Newspapers’ claims are a red hairing

By Marie Rogers

Recent news articles have claimed that red haired people may become extinct. The gene for red hair is recessive, which means both parents have to have it for their child to be born with red hair. This story makes the rounds every few years, perhaps because it feels intuitive that if a gene is recessive and only present in 1-2% of the population, it may naturally die out. But this is not how genetics works.

You may know about the behaviour of recessive genes from learning about how the genes for eye colour are passed on. A recessive gene can be present in a person who is a ‘carrier’ without it showing in their appearance. Both parents have to carry the recessive gene for there to be a chance of them passing it on to their child. However, two brunettes can make a redhead as long as they are both carrying the recessive red hair gene.

Gingers have soulsRecessive genes do not get “bred out” of the population, even if very few people show the gene in their appearance. For the recessive red hair gene to die out, every redhead would have to stop reproducing along with every person carrying the gene, who would not even necessarily know they carried it!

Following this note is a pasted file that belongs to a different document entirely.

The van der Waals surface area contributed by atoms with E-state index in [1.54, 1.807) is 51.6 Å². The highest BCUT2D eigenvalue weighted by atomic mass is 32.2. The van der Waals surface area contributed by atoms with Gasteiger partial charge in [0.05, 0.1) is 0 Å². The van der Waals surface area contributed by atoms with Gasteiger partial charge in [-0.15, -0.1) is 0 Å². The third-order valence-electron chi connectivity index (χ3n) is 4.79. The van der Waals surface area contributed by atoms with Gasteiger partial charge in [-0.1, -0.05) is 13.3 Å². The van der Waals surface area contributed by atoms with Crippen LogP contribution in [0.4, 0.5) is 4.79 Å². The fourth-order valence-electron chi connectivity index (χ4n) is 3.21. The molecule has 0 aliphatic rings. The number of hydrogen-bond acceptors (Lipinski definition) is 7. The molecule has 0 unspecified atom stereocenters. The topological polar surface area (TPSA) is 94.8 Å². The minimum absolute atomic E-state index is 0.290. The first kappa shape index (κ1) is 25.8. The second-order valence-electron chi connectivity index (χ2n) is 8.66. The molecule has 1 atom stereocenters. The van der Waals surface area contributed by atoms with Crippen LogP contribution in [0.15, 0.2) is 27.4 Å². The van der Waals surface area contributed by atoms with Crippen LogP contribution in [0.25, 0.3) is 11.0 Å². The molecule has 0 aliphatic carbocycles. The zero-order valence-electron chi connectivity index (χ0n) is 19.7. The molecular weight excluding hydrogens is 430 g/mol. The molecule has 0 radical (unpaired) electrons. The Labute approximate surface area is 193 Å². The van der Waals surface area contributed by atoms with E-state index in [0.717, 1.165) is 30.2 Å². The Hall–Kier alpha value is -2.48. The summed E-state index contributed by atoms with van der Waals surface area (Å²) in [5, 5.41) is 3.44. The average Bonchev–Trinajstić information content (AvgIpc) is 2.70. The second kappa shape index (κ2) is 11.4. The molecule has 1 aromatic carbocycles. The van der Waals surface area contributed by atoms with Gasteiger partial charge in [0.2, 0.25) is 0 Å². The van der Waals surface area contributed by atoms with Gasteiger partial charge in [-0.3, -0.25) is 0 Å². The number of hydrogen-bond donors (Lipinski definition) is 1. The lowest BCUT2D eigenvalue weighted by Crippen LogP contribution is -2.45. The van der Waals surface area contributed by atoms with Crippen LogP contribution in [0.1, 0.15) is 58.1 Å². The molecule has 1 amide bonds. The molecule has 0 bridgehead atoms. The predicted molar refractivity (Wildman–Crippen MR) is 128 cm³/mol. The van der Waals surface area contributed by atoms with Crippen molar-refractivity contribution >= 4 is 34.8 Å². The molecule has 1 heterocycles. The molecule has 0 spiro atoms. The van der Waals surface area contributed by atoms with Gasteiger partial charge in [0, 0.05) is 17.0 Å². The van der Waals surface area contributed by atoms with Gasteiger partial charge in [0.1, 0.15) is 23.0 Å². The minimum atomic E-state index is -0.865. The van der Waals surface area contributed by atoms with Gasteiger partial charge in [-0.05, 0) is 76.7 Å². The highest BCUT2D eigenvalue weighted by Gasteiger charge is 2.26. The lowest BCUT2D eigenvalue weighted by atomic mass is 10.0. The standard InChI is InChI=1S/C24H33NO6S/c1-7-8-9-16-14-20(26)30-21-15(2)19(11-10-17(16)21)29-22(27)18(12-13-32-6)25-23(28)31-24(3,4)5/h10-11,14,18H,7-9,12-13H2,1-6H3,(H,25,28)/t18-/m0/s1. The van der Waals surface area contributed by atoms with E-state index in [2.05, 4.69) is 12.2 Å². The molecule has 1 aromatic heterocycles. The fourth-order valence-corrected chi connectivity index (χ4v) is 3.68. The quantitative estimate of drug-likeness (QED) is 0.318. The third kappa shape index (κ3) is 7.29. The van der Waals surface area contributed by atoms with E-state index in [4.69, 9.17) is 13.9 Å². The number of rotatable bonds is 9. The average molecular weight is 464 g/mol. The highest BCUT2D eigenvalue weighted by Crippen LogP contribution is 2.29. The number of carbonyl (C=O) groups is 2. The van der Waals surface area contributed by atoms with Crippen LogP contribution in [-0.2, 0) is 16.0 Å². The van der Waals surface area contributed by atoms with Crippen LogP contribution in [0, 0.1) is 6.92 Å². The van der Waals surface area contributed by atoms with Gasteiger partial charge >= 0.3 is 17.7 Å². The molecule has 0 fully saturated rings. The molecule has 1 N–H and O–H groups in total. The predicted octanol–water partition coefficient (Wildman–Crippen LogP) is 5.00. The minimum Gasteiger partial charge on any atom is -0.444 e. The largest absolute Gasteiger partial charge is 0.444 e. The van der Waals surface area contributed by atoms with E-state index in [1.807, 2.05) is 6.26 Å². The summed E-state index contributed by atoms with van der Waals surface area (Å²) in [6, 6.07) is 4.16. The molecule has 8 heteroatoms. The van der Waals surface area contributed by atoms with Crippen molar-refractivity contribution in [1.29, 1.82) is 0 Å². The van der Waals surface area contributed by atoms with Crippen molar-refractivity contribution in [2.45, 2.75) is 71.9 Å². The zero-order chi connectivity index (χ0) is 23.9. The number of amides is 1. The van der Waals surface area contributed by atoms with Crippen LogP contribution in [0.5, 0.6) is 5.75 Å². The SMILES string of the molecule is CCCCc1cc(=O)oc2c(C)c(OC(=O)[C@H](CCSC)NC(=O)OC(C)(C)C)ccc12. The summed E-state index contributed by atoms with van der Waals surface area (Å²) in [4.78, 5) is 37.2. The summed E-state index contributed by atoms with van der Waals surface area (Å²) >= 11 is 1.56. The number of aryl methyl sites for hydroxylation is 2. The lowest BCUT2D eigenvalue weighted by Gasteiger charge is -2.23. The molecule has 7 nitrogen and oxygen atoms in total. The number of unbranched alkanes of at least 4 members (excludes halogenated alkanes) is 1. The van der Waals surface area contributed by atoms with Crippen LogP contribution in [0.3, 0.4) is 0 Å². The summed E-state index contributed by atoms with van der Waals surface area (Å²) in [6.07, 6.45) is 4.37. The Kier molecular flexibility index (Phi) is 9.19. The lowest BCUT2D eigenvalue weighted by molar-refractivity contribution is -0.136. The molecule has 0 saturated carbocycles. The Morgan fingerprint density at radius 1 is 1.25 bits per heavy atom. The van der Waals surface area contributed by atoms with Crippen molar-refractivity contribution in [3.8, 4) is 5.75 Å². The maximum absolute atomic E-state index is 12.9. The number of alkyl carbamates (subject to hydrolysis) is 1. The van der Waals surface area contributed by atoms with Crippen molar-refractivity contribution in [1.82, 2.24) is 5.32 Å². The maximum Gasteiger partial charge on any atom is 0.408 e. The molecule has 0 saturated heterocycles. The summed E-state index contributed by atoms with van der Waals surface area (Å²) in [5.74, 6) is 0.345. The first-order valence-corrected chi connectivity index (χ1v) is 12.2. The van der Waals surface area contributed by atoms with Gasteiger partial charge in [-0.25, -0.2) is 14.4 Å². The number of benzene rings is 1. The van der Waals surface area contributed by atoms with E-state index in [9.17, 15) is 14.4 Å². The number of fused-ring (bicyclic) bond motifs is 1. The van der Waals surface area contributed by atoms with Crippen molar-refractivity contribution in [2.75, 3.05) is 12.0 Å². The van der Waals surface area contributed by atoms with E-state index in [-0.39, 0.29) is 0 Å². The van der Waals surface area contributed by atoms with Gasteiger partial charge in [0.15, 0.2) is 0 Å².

A recent article in the Independent claims that warmer weather may cause redheads to become extinct. It notes that redheads are more susceptible to skin cancer, and claims that the colouring originally evolved to allow as much vitamin D exposure as possible in cloudy areas of the world (e.g. Scotland).

Regardless of the reasons already stated, this is a poor explanation of the way evolution works. Even if red hair and pale skin were a disadvantage in a warming planet, this would have to affect the birth rate of redheads to have any impact on the gene.

Skin cancer is a terrible disease and its incidence is increasing, however, it is unlikely to impact on rates of reproduction. This is because it tends to develop later in life, past the age at which people usually have children.

For a gene to become extinct there must be strong selection pressures against it. When there is no particular environmental pressure either promoting or supressing a gene, such as hair colour genes, there is more likely to be variation in the population.

Evolutionary change happens over timescales hard for the human brain to comprehend. If an article says that a gene will be extinct “by 2060” you can safely assume it contains bad science.



Image: Gingers have souls by Mendhak under Creative Commons License